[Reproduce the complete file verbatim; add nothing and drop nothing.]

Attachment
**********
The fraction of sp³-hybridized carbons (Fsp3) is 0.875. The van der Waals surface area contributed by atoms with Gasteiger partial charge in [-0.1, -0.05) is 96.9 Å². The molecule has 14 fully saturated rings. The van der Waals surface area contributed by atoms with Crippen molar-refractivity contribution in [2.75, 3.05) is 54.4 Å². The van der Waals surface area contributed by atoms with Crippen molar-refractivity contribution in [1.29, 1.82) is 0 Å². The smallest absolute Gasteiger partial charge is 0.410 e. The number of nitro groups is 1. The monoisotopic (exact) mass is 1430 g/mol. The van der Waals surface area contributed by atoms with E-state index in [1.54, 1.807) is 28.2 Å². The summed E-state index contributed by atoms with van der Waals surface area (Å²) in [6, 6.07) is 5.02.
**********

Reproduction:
The fraction of sp³-hybridized carbons (Fsp3) is 0.875. The van der Waals surface area contributed by atoms with Gasteiger partial charge in [-0.1, -0.05) is 96.9 Å². The molecule has 14 fully saturated rings. The van der Waals surface area contributed by atoms with Crippen molar-refractivity contribution in [2.75, 3.05) is 54.4 Å². The van der Waals surface area contributed by atoms with Crippen molar-refractivity contribution in [1.29, 1.82) is 0 Å². The smallest absolute Gasteiger partial charge is 0.410 e. The number of nitro groups is 1. The monoisotopic (exact) mass is 1430 g/mol. The van der Waals surface area contributed by atoms with E-state index in [1.54, 1.807) is 28.2 Å². The summed E-state index contributed by atoms with van der Waals surface area (Å²) in [6, 6.07) is 5.02.